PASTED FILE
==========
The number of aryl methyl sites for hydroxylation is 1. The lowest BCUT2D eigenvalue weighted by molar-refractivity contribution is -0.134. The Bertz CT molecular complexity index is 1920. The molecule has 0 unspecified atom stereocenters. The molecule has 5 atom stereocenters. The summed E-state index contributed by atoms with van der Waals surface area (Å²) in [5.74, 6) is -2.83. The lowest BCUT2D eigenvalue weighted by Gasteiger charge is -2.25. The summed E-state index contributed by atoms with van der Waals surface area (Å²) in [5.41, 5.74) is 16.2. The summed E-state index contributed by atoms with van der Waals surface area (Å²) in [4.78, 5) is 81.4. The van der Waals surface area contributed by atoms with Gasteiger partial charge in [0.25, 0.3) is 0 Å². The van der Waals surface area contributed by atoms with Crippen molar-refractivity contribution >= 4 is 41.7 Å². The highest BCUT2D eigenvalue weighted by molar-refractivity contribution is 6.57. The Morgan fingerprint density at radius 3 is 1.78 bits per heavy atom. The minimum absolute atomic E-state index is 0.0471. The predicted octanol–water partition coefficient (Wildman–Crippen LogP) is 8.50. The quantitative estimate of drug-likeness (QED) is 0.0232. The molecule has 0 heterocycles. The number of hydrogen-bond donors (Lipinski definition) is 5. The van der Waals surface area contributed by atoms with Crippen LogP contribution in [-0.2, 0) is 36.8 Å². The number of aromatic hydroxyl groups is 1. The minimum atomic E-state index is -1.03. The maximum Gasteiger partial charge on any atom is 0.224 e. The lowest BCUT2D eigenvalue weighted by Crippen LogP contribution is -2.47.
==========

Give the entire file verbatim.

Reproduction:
The number of aryl methyl sites for hydroxylation is 1. The lowest BCUT2D eigenvalue weighted by molar-refractivity contribution is -0.134. The Bertz CT molecular complexity index is 1920. The molecule has 0 unspecified atom stereocenters. The molecule has 5 atom stereocenters. The summed E-state index contributed by atoms with van der Waals surface area (Å²) in [5.74, 6) is -2.83. The lowest BCUT2D eigenvalue weighted by Gasteiger charge is -2.25. The summed E-state index contributed by atoms with van der Waals surface area (Å²) in [5.41, 5.74) is 16.2. The summed E-state index contributed by atoms with van der Waals surface area (Å²) in [4.78, 5) is 81.4. The van der Waals surface area contributed by atoms with Gasteiger partial charge in [0.25, 0.3) is 0 Å². The van der Waals surface area contributed by atoms with Crippen molar-refractivity contribution >= 4 is 41.7 Å². The highest BCUT2D eigenvalue weighted by molar-refractivity contribution is 6.57. The Morgan fingerprint density at radius 3 is 1.78 bits per heavy atom. The minimum absolute atomic E-state index is 0.0471. The predicted octanol–water partition coefficient (Wildman–Crippen LogP) is 8.50. The quantitative estimate of drug-likeness (QED) is 0.0232. The molecule has 0 heterocycles. The number of hydrogen-bond donors (Lipinski definition) is 5. The van der Waals surface area contributed by atoms with Crippen LogP contribution in [-0.2, 0) is 36.8 Å². The number of aromatic hydroxyl groups is 1. The minimum atomic E-state index is -1.03. The maximum Gasteiger partial charge on any atom is 0.224 e. The lowest BCUT2D eigenvalue weighted by Crippen LogP contribution is -2.47.